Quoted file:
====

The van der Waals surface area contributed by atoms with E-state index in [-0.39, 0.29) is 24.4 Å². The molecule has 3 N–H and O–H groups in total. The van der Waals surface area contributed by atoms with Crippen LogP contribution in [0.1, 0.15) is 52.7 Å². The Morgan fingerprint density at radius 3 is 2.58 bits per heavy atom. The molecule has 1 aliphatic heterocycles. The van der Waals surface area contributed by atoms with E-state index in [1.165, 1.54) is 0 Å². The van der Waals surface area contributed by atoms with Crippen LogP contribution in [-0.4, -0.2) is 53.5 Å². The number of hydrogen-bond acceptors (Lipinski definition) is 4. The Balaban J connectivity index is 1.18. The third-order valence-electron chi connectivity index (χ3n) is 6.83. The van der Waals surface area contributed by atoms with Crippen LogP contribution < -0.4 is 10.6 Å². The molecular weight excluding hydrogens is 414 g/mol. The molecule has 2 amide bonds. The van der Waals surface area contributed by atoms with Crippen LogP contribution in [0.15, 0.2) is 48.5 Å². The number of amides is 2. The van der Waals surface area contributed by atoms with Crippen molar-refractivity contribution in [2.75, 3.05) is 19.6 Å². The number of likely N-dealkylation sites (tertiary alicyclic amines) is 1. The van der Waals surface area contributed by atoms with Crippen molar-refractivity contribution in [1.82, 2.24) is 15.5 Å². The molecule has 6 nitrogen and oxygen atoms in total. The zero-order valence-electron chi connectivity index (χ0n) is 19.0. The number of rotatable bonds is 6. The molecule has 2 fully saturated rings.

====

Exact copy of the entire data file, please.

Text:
The van der Waals surface area contributed by atoms with E-state index in [-0.39, 0.29) is 24.4 Å². The molecule has 3 N–H and O–H groups in total. The van der Waals surface area contributed by atoms with Crippen LogP contribution in [0.1, 0.15) is 52.7 Å². The Morgan fingerprint density at radius 3 is 2.58 bits per heavy atom. The molecule has 1 aliphatic heterocycles. The van der Waals surface area contributed by atoms with E-state index in [1.165, 1.54) is 0 Å². The van der Waals surface area contributed by atoms with Crippen LogP contribution in [-0.4, -0.2) is 53.5 Å². The number of hydrogen-bond acceptors (Lipinski definition) is 4. The Balaban J connectivity index is 1.18. The third-order valence-electron chi connectivity index (χ3n) is 6.83. The van der Waals surface area contributed by atoms with Crippen LogP contribution < -0.4 is 10.6 Å². The molecular weight excluding hydrogens is 414 g/mol. The molecule has 2 amide bonds. The van der Waals surface area contributed by atoms with Crippen LogP contribution in [0.15, 0.2) is 48.5 Å². The number of amides is 2. The van der Waals surface area contributed by atoms with Crippen molar-refractivity contribution in [2.75, 3.05) is 19.6 Å². The number of likely N-dealkylation sites (tertiary alicyclic amines) is 1. The van der Waals surface area contributed by atoms with Crippen molar-refractivity contribution in [1.82, 2.24) is 15.5 Å². The molecule has 6 nitrogen and oxygen atoms in total. The zero-order valence-electron chi connectivity index (χ0n) is 19.0. The number of rotatable bonds is 6. The molecule has 2 fully saturated rings.